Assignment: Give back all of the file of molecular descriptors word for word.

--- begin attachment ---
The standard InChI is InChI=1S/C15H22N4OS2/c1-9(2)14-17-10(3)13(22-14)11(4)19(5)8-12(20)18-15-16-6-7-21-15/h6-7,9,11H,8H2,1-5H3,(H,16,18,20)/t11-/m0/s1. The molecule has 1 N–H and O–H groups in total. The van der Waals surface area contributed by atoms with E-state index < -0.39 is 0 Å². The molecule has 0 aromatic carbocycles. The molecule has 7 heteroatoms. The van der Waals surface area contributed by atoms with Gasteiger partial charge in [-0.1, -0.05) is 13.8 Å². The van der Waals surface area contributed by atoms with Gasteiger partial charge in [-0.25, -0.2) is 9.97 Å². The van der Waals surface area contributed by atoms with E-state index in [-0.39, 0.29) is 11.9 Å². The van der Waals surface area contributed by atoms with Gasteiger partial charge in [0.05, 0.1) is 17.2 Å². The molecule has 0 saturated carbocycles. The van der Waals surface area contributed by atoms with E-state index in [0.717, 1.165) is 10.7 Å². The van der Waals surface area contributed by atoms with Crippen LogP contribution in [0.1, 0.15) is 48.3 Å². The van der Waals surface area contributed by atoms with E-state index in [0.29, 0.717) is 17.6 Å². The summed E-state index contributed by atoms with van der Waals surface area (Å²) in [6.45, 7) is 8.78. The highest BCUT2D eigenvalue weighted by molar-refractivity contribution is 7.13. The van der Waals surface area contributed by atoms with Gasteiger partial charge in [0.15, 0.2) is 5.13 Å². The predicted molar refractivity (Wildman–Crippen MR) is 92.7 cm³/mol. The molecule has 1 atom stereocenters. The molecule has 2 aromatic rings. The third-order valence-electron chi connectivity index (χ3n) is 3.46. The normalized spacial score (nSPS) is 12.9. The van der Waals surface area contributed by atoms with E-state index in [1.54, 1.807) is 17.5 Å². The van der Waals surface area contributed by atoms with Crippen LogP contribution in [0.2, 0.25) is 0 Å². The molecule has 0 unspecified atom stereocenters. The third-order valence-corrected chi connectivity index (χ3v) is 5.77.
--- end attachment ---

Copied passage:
The standard InChI is InChI=1S/C15H22N4OS2/c1-9(2)14-17-10(3)13(22-14)11(4)19(5)8-12(20)18-15-16-6-7-21-15/h6-7,9,11H,8H2,1-5H3,(H,16,18,20)/t11-/m0/s1. The molecule has 1 N–H and O–H groups in total. The van der Waals surface area contributed by atoms with E-state index < -0.39 is 0 Å². The molecule has 0 aromatic carbocycles. The molecule has 7 heteroatoms. The van der Waals surface area contributed by atoms with Gasteiger partial charge in [-0.1, -0.05) is 13.8 Å². The van der Waals surface area contributed by atoms with Gasteiger partial charge in [-0.25, -0.2) is 9.97 Å². The van der Waals surface area contributed by atoms with E-state index in [-0.39, 0.29) is 11.9 Å². The van der Waals surface area contributed by atoms with Gasteiger partial charge in [0.05, 0.1) is 17.2 Å². The molecule has 0 saturated carbocycles. The van der Waals surface area contributed by atoms with E-state index in [0.717, 1.165) is 10.7 Å². The van der Waals surface area contributed by atoms with Crippen LogP contribution in [0.1, 0.15) is 48.3 Å². The van der Waals surface area contributed by atoms with E-state index in [0.29, 0.717) is 17.6 Å². The summed E-state index contributed by atoms with van der Waals surface area (Å²) in [6.45, 7) is 8.78. The highest BCUT2D eigenvalue weighted by molar-refractivity contribution is 7.13. The van der Waals surface area contributed by atoms with Gasteiger partial charge in [0.15, 0.2) is 5.13 Å². The predicted molar refractivity (Wildman–Crippen MR) is 92.7 cm³/mol. The molecule has 1 atom stereocenters. The molecule has 2 aromatic rings. The third-order valence-electron chi connectivity index (χ3n) is 3.46. The normalized spacial score (nSPS) is 12.9. The van der Waals surface area contributed by atoms with E-state index in [1.54, 1.807) is 17.5 Å². The van der Waals surface area contributed by atoms with Crippen LogP contribution in [0.2, 0.25) is 0 Å². The molecule has 0 unspecified atom stereocenters. The third-order valence-corrected chi connectivity index (χ3v) is 5.77.